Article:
The Big ‘D’ in De-Centralize

Used by permission of author

Scott M. Graves is Founder of M the Media Project and SMGraves Associates.  As contributing writer to M, he writes under the series Essays from An Artist andDemocratic Capitalism.  He formerly wrote under the additional  series Politics, Done Local.

His work at SMGraves Associates focuses on building value in real property by considering the commercial and social ecosystems that play out within our built environments.  Community Development that seeks to build pride in place and create economic opportunity for more citizens of our cities and towns.

We are witnessing a stirring shift.  A shift in our focus for our nation’s economy instigated by policies such as the CHIPS and Science Act. 

We might consider the act as a return to a pre-1970’s perspective on domestic investment in technology.  This shift is showing us that geography does matter.  The economic focus on top-down or ‘trickledown’ economics expressed by the Chicago school hollowed out most of our favorite hometowns, our most treasured places.  The process of the last half century emphasized ‘the others’; some other people somewhere else who we suspect are benefiting at the expense of ourselves.  The people we care for where we live and work everyday.

What good are low interest rates or a full investment portfolio if your neighbor struggles to survive working three jobs that don’t pay enough to live on?

The act of 2022 not only aims to return a key manufacturing base to the states for strategic reasons.  We’re already witnessing it’s benefits in rural and deindustrialized communities such as Syracuse, NY. The Tech Hubs being formed  including in Burlington, VT are another positive step.

A shift on a national scale to support labor, small-scale development and small-scale entrepreneurship has placed us at the vanguard of de-centralizing wealth-building capacity at the local level.  We do not know if it can survive the politics of America’s third 21st century decade, but it does feel promising for the first time in 40 years.

Communities will not be able to take advantage of this shift unless we’re smart about positioning ourselves in the new paradigm for optimal advantage.

This shift is influencing the private capital world. In my work as a business owner and most recently as director of a fourth incubator project,  our efforts at fundraising for venture capital, real estate and other private investment opportunities were met with the most support I’ve personally experienced.  This interest on the part of invesotrs, political figures and average citizens is gaining momentum and perch us at the edge of a transition to draw a new map.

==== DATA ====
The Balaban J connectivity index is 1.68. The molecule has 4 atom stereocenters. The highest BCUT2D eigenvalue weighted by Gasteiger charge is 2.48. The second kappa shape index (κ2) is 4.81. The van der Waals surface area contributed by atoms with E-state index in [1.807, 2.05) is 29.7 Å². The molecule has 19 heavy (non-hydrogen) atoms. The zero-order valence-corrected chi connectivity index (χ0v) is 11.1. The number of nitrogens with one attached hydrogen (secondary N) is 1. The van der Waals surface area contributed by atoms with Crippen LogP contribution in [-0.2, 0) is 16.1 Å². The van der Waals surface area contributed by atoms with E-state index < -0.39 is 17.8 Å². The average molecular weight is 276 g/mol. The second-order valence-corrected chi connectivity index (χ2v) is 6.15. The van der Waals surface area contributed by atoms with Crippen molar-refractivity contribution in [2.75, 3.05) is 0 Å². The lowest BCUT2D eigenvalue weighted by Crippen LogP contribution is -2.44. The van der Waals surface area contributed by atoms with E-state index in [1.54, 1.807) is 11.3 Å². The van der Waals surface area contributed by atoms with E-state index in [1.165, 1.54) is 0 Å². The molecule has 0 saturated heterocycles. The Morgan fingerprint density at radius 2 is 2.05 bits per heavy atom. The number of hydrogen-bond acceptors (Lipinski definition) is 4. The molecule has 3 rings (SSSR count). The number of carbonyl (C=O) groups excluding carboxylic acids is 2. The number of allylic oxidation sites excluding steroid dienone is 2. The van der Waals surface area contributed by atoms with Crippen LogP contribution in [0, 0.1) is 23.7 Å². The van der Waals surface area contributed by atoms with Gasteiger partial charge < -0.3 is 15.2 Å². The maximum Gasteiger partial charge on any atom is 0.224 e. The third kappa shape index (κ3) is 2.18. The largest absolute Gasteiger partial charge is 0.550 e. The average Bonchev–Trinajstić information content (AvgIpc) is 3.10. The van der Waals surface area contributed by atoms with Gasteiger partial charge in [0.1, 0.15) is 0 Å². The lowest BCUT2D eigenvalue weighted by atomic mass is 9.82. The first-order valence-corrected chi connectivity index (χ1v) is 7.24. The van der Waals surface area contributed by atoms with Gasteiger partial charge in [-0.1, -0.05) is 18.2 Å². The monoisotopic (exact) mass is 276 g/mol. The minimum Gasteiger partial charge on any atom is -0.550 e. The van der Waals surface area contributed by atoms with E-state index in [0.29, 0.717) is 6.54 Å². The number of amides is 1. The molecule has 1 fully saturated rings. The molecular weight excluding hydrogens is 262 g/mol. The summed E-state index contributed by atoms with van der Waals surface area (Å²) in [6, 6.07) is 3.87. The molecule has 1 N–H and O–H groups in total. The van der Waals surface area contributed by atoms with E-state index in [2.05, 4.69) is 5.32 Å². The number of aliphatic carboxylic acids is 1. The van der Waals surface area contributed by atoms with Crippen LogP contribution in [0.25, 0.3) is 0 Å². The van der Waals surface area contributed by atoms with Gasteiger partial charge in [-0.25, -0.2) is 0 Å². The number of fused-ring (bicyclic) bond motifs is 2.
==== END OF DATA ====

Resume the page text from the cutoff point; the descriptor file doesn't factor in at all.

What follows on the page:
To this point in time, a full 80% of venture capital has benefited a few cherished places, namely Boston, Austin, TX and Central California.  Wealth concentrated in these regions while corporate America hollowed out its employment base.  This in turn hollowed out thousands of medium and small communities while pricing out even people of means in places like San Francisco and Boston.

Over the last five years I’ve encountered a plethora of investors and fund managers eager to explore opportunities outside of their respective bubbles.  There may even be sometime soon a veritable onslaught of macroeconomic policy to further encourage this horizontal shift to go from its birth moment today to an investment map whose blood flows across and into every corner of our nation’s body.

For these reasons you must create the environment that delivers maximum impact to those looking for opportunities in our small cities and towns.  The decisions we make now for technology, childcare, a smart housing strategy and a plan to ensure growing tech companies have the talent on hand when they need it must be further fleshed out from the gains already made in the last two years.  Solutions must be locally controlled and respresent bottom-up responses to challenges. 

For we are, I’m sure of this, at the start of a national movement to decentralize the map. For placing venture capital where it’s needed most, for updating outmoded zoning laws so we can start rebuilding our built environments to serve all of our neighbors and financing policies so more Americans can access the housing they desire.  Here’s to transforming our cities and towns for a new generation.

Episode 147 Are We Here Yet?

Episode 147 Are We Here Yet?

Is there a Vermont Way?  plus Gary Burton Part II in The Jazz Room Our Vermont tech team was joined by Joshua Moses.  Josh works with individuals, organizations, and communities to cultivate vision and resourcefulness in the face of uncertainty and socio-ecological...

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Underwriting with M the Media Project

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